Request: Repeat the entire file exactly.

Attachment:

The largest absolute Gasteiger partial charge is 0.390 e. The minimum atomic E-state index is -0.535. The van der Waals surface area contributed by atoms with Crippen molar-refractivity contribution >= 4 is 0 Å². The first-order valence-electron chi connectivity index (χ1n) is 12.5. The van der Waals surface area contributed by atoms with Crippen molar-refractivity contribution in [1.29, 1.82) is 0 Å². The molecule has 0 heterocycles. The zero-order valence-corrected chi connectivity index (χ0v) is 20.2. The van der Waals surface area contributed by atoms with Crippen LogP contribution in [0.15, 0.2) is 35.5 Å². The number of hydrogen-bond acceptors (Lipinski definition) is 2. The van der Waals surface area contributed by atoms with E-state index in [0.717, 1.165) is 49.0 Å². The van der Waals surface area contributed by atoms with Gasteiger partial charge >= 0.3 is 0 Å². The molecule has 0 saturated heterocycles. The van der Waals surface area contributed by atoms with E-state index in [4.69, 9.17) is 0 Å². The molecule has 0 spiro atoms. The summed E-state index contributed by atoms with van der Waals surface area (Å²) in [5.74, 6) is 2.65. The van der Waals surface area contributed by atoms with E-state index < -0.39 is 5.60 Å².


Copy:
The largest absolute Gasteiger partial charge is 0.390 e. The minimum atomic E-state index is -0.535. The van der Waals surface area contributed by atoms with Crippen molar-refractivity contribution >= 4 is 0 Å². The first-order valence-electron chi connectivity index (χ1n) is 12.5. The van der Waals surface area contributed by atoms with Crippen molar-refractivity contribution in [1.29, 1.82) is 0 Å². The molecule has 0 heterocycles. The zero-order valence-corrected chi connectivity index (χ0v) is 20.2. The van der Waals surface area contributed by atoms with Crippen LogP contribution in [0.15, 0.2) is 35.5 Å². The number of hydrogen-bond acceptors (Lipinski definition) is 2. The van der Waals surface area contributed by atoms with E-state index in [0.717, 1.165) is 49.0 Å². The van der Waals surface area contributed by atoms with Gasteiger partial charge >= 0.3 is 0 Å². The molecule has 0 saturated heterocycles. The van der Waals surface area contributed by atoms with E-state index in [4.69, 9.17) is 0 Å². The molecule has 0 spiro atoms. The summed E-state index contributed by atoms with van der Waals surface area (Å²) in [5.74, 6) is 2.65. The van der Waals surface area contributed by atoms with E-state index < -0.39 is 5.60 Å².